Wednesday, 2 August 2000

Kim Stanley Robinson: Green Mars (1993)

Edition: HarperCollins
Review number: 560

The second of Robinson's trilogy continues the story of the colonisation of Mars where the first left off. The series fits very snugly into an established science fiction tradition; colonisation of other planets has long been a favourite theme in the genre. As the years pass, we have come to know more about the other planets in the solar system. Conditions on Mars, for example, have gradually become understood to be harsher and harsher, so that Edgar Rice Burroughs could write about a dry and warm Mars with a breathable atmosphere, while Robert Heinlein could still write of a planet on which a human could walk unaided by insulation and breathing apparatus for a few hundred yards. Both of them envisaged a planet inhabited by ancient civilizations. It was really the Viking and Mariner probes which showed that this was not the case, and that Mars was far colder, more barren and had less water than had previously been supposed.

At the same time, the technology which could be used to colonise a planet has advanced, as well as our idea of what could be done. This has meant that there is space for a new vision of Martian colonisation every few years, each with greater detail and less vagueness compared to its predecessors. Robinson may well stand at the end of this line; the beginning of the process as he describes it is generally close to current technology. Most of the extrapolations are small and obvious enough, at least in the first two books (which take the story up to 2127). The possible exception to this may be the gerentological treatments, drastically increasing the span of human life (at least, for the rich and important). Since the main uses of this are not germane to the colonisation process (it's major purpose is structural, to make it possible to have a group of characters who span the entire trilogy), it is not a particularly important issue.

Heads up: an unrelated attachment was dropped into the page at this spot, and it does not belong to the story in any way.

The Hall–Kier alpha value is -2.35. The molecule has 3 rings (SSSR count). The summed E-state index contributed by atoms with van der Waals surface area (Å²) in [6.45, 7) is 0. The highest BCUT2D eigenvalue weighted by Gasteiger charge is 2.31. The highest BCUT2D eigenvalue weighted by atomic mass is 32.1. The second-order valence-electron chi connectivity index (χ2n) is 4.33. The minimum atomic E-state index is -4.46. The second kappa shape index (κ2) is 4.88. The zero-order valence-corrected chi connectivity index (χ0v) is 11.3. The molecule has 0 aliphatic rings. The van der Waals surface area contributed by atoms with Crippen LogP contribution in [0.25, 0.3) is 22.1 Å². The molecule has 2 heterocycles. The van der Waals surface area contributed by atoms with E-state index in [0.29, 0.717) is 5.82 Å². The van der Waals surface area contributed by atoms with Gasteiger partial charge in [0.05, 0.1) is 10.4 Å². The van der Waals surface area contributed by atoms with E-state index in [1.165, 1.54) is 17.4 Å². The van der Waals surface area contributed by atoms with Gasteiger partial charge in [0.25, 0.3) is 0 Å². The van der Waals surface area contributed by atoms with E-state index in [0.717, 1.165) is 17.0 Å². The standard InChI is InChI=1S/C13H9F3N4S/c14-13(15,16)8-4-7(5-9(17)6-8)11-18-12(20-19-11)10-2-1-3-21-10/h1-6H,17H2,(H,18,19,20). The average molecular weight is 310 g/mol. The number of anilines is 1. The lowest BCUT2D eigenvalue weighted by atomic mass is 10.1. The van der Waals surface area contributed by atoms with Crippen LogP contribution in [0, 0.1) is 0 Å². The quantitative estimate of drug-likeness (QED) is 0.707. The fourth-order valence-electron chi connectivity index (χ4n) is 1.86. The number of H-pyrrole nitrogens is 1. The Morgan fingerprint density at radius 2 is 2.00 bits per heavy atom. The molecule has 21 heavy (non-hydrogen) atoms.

The importance of the trilogy as a whole is clear, but the stature of the second part is distinctly (and inevitably) lower than that of the first. In Red Mars, the scene is set, the major characters introduced and the terraforming process set off; the challenges to be faced and overcome are in many ways greater. The main issues here are political, as those living (and, indeed, born) on Mars become more and more bitterly opposed to the rapacious exploitation of Martian resources by the ruthless metanational corporations of Earth. Robinson hands the character based political interaction far less well than the astronomy and engineering of Red Mars - a traditional failing of science fiction writers.

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